Stan was great for the UFOlogy, he is a man of integrity and someone who brought class to a field that needed it. He wasn't a sellout and thankfully avoided the train-wreck that was BeWitness, he was smarter than that. The only thing is Majestic 12, I just still cant buy into that one particularly because of the provenance of the documents, which I never heard him speak much about. I mean come on, its almost a joke, Shandera and Moore's backgrounds should have been looked more into by Friedman before buying into such a big thing. They seemed to stay neatly tucked into the background while Friedman was so gung-ho about it, Shandera and Moore have been way too quiet and elusive about the whole thing in my opinion.

But thank you Stanton for all your work, and what you brought to the table.

cda said...

I guess Stan Friedman has decided to call it a day because he feels he has done all he can on the UFO subject, plus of course the little matter of 'anno domini'. With all his lecture tours dating back to the 70s, or earlier, he must have convinced hordes of people of UFO reality. He came to the UK a few times (don't know how many) to spread 'the gospel' but I always felt he vastly overplayed his conspiracy ideas, namely the thesis that the top guys in the US, and maybe even in some other countries, knew the great truth but were suppressing it from us the public.

MJ-12 was, for him, the great reveal and he was determined to pursue it to the bitter end, even though he must have, deep down inside, realised it would turn out a failure.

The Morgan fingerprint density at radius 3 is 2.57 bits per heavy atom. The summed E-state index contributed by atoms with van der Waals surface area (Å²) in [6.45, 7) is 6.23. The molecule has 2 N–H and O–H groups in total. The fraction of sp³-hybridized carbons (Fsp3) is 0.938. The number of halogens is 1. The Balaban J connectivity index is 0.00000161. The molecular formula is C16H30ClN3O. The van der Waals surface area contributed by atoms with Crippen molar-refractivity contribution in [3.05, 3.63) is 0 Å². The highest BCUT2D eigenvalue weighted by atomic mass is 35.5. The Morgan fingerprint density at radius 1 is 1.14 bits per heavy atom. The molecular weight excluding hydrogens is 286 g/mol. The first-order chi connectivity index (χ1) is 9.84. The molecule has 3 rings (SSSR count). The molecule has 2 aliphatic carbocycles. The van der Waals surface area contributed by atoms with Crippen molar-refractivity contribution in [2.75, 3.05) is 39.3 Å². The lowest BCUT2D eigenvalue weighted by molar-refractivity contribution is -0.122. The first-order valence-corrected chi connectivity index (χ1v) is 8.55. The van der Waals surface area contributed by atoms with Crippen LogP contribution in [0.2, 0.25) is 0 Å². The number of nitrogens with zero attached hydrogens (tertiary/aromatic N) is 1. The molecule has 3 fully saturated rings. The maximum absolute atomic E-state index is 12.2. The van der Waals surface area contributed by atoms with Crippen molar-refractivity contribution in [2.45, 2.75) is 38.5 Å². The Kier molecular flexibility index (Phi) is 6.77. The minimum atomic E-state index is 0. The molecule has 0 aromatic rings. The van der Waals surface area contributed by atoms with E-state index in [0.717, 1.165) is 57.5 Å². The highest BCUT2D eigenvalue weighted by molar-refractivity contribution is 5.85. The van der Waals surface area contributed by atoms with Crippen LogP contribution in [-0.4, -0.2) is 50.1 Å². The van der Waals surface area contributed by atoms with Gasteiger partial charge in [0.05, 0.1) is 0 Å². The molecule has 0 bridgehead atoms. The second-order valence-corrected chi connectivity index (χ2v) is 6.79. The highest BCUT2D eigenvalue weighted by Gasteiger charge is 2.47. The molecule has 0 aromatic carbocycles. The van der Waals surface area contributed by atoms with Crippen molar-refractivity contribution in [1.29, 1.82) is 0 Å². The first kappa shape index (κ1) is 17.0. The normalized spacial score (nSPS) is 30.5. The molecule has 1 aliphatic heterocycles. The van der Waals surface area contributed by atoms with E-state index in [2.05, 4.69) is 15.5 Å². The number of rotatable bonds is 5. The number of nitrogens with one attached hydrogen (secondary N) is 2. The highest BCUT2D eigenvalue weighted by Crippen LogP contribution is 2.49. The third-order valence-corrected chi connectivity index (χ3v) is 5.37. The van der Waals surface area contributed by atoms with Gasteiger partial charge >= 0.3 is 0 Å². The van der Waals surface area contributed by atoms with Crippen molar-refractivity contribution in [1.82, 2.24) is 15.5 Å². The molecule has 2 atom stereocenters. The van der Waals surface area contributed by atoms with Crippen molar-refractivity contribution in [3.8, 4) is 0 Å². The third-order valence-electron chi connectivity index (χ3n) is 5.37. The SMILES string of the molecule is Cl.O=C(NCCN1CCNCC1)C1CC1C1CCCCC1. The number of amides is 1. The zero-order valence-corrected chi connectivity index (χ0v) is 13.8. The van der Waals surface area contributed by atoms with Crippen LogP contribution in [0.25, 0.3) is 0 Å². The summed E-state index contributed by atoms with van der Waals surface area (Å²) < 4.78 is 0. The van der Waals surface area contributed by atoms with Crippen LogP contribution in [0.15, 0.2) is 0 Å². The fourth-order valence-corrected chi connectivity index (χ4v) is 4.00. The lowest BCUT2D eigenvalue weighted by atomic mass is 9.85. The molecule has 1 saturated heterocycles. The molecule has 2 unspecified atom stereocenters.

There is no way you can really argue with someone who is so determinedly set in his ways and beliefs, as Stan was (and is).

His later promotion of the Hills encounter has likewise failed to convince the people who matter, i.e. the astronomical and scientific world.

He also tended to overdo the self-publicity, in that his papers and lectures were generally highlighted by the description of himself as a "nuclear physicist", presumably because this would convey to his audience an air of authority. After all, a nuclear physicist is recognised as someone with advanced scientific knowledge.

And some years ago, he did win a bet of $1000, I think, against his arch rival Philip J. Klass over a matter of typefaces and signatures. The trouble was that it really had no effect whatever on the matter at hand - namely the authenticity (or rather fakery) of those infamous MJ-12 documents.

When it comes to UFOs, he was, and is, not one to admit defeat.

Lorna Hunter said...

A friend of mine often said that the young authors/researchers today only re-write what has been written before, and no new investigations are being done.